The alcohol industry is undergoing a sea change.
Since the 1980s, the craft beer movement has gradually eroded the market hegemony once held by the likes of Budweiser and Miller. More recently, craft distillers have shouldered their way into the spirits game. Many of these craft producers found footholds by emphasizing their devotion to small-scale and artisanal modes of production, and now some of these same trends are stirring up the wine business.
While not everyone likes the term or agrees on its definition, “natural wine” is the de facto name for what could be viewed as craft wine. “It’s wine made from organic grapes that are fermented naturally with no additives or filtration,” says Bradford Taylor, a natural wine advocate, wine store owner, and organizer of Brumaire — one of the Unites States’ most popular natural wine fairs.
By “fermented naturally,” Taylor is referring to wines made using yeasts that are native to a winemaker’s vineyard or cellar — as opposed to commercial yeast strains that are selected because they bring out certain flavors or aromas in a wine. “When you let wine ferment without intervention, there’s a huge range of unpredictable things that can occur,” he explains. “These wines can taste different than what you expect wine to taste like.” Depending on a person’s wine-buying budget, natural wines can also induce some sticker shock. Affordable options are out there, but not many under $20.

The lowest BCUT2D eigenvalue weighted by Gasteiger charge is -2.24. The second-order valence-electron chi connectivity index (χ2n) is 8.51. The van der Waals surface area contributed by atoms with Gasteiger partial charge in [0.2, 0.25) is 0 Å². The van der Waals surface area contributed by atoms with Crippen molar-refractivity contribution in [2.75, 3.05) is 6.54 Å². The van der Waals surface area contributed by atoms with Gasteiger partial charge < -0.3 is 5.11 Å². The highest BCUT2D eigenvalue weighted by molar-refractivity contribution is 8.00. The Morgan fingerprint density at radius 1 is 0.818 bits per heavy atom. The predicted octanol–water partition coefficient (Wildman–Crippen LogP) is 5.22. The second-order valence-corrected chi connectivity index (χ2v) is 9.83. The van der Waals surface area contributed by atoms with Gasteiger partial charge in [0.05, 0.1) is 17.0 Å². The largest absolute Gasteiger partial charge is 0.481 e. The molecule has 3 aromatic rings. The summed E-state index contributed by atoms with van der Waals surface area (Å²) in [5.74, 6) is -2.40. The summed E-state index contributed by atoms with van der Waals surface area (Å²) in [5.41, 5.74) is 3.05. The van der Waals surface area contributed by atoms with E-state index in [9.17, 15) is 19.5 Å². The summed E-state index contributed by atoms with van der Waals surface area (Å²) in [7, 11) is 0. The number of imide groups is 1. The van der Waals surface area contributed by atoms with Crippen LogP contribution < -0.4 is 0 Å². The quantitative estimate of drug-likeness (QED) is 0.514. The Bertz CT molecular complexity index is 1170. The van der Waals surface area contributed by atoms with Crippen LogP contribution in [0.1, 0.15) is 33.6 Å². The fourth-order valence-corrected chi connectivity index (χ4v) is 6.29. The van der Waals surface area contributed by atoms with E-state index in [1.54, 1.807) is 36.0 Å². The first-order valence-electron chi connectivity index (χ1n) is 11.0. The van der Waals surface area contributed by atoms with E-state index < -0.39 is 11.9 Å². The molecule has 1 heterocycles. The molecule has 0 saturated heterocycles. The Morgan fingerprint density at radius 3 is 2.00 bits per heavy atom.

Yeasts aside, producers of natural wine tend to eschew additives and processes that are commonplace in commercial winemaking. “I think the generally accepted definition of natural wine is ‘nothing added, nothing removed,’” says Bianca Bosker, author of Cork Dork, a book that explores some of the techniques used in mass-market wine production.
“I think most of us live in this collective fantasy where wine is made with grapes and yeast and love, and that’s it, and there’s a lot of reluctance in the wine industry to pierce that fantasy.”